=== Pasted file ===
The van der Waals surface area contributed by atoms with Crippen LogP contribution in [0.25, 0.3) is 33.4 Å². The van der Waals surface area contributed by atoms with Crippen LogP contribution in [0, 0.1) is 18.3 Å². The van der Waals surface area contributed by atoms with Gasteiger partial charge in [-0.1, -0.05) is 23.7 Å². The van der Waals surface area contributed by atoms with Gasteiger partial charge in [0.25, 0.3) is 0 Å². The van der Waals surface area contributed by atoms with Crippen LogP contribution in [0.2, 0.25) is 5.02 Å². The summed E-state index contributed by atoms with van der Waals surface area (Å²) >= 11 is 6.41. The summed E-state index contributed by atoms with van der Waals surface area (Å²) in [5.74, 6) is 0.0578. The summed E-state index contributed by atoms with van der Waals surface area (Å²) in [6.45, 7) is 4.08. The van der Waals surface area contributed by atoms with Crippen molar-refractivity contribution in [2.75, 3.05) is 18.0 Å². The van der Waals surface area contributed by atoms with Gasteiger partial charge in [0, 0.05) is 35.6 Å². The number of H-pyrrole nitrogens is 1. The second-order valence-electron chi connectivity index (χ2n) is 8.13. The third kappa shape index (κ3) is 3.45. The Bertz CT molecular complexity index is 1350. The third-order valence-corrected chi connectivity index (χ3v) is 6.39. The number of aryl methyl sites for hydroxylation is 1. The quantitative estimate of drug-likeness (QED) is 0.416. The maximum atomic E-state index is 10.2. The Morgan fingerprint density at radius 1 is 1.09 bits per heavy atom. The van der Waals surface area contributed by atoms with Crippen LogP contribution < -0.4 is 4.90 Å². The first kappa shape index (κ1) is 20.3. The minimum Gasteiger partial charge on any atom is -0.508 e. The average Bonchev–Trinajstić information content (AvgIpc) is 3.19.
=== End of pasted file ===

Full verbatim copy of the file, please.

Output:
The van der Waals surface area contributed by atoms with Crippen LogP contribution in [0.25, 0.3) is 33.4 Å². The van der Waals surface area contributed by atoms with Crippen LogP contribution in [0, 0.1) is 18.3 Å². The van der Waals surface area contributed by atoms with Gasteiger partial charge in [-0.1, -0.05) is 23.7 Å². The van der Waals surface area contributed by atoms with Gasteiger partial charge in [0.25, 0.3) is 0 Å². The van der Waals surface area contributed by atoms with Crippen LogP contribution in [0.2, 0.25) is 5.02 Å². The summed E-state index contributed by atoms with van der Waals surface area (Å²) >= 11 is 6.41. The summed E-state index contributed by atoms with van der Waals surface area (Å²) in [5.74, 6) is 0.0578. The summed E-state index contributed by atoms with van der Waals surface area (Å²) in [6.45, 7) is 4.08. The van der Waals surface area contributed by atoms with Crippen molar-refractivity contribution in [2.75, 3.05) is 18.0 Å². The van der Waals surface area contributed by atoms with Gasteiger partial charge in [0, 0.05) is 35.6 Å². The number of H-pyrrole nitrogens is 1. The second-order valence-electron chi connectivity index (χ2n) is 8.13. The third kappa shape index (κ3) is 3.45. The Bertz CT molecular complexity index is 1350. The third-order valence-corrected chi connectivity index (χ3v) is 6.39. The number of aryl methyl sites for hydroxylation is 1. The quantitative estimate of drug-likeness (QED) is 0.416. The maximum atomic E-state index is 10.2. The Morgan fingerprint density at radius 1 is 1.09 bits per heavy atom. The van der Waals surface area contributed by atoms with Crippen LogP contribution < -0.4 is 4.90 Å². The first kappa shape index (κ1) is 20.3. The minimum Gasteiger partial charge on any atom is -0.508 e. The average Bonchev–Trinajstić information content (AvgIpc) is 3.19.